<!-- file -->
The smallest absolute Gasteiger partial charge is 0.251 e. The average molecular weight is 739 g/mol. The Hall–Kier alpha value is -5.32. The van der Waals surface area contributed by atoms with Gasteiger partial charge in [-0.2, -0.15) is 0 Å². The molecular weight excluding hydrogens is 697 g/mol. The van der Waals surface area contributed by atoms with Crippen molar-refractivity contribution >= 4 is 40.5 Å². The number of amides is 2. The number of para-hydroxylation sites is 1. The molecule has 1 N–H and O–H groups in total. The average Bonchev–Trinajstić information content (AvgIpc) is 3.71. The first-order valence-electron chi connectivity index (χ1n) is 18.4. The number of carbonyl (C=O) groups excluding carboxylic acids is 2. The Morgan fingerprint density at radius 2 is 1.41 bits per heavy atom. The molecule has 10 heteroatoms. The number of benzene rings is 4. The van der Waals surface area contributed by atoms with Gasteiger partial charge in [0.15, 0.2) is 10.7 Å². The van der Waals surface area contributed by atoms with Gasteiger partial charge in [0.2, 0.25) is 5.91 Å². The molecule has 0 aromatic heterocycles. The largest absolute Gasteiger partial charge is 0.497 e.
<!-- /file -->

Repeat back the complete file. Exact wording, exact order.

The smallest absolute Gasteiger partial charge is 0.251 e. The average molecular weight is 739 g/mol. The Hall–Kier alpha value is -5.32. The van der Waals surface area contributed by atoms with Gasteiger partial charge in [-0.2, -0.15) is 0 Å². The molecular weight excluding hydrogens is 697 g/mol. The van der Waals surface area contributed by atoms with Crippen molar-refractivity contribution >= 4 is 40.5 Å². The number of amides is 2. The number of para-hydroxylation sites is 1. The molecule has 1 N–H and O–H groups in total. The average Bonchev–Trinajstić information content (AvgIpc) is 3.71. The first-order valence-electron chi connectivity index (χ1n) is 18.4. The number of carbonyl (C=O) groups excluding carboxylic acids is 2. The Morgan fingerprint density at radius 2 is 1.41 bits per heavy atom. The molecule has 10 heteroatoms. The number of benzene rings is 4. The van der Waals surface area contributed by atoms with Gasteiger partial charge in [0.15, 0.2) is 10.7 Å². The van der Waals surface area contributed by atoms with Gasteiger partial charge in [0.2, 0.25) is 5.91 Å². The molecule has 0 aromatic heterocycles. The largest absolute Gasteiger partial charge is 0.497 e.